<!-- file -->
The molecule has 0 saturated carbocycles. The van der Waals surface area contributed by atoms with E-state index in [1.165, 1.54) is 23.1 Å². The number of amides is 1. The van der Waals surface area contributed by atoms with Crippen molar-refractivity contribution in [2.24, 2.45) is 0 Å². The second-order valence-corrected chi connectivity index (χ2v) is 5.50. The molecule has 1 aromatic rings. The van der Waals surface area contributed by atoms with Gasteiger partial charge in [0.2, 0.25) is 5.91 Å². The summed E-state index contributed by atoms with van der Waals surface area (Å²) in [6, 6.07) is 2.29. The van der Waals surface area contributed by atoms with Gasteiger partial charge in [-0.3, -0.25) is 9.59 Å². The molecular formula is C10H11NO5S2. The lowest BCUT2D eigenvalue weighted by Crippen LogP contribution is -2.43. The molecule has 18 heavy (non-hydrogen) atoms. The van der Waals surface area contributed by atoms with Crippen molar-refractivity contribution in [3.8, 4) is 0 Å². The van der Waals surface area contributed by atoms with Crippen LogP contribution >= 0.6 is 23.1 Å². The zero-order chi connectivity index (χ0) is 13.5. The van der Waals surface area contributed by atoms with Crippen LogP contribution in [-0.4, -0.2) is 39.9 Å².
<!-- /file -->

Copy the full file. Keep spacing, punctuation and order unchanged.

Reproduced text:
The molecule has 0 saturated carbocycles. The van der Waals surface area contributed by atoms with E-state index in [1.165, 1.54) is 23.1 Å². The number of amides is 1. The van der Waals surface area contributed by atoms with Crippen molar-refractivity contribution in [2.24, 2.45) is 0 Å². The second-order valence-corrected chi connectivity index (χ2v) is 5.50. The molecule has 1 aromatic rings. The van der Waals surface area contributed by atoms with Gasteiger partial charge in [0.2, 0.25) is 5.91 Å². The summed E-state index contributed by atoms with van der Waals surface area (Å²) in [6, 6.07) is 2.29. The van der Waals surface area contributed by atoms with Gasteiger partial charge in [-0.3, -0.25) is 9.59 Å². The molecular formula is C10H11NO5S2. The lowest BCUT2D eigenvalue weighted by Crippen LogP contribution is -2.43. The molecule has 18 heavy (non-hydrogen) atoms. The van der Waals surface area contributed by atoms with Crippen molar-refractivity contribution in [3.8, 4) is 0 Å². The van der Waals surface area contributed by atoms with Crippen LogP contribution >= 0.6 is 23.1 Å². The zero-order chi connectivity index (χ0) is 13.5. The van der Waals surface area contributed by atoms with Crippen LogP contribution in [-0.4, -0.2) is 39.9 Å².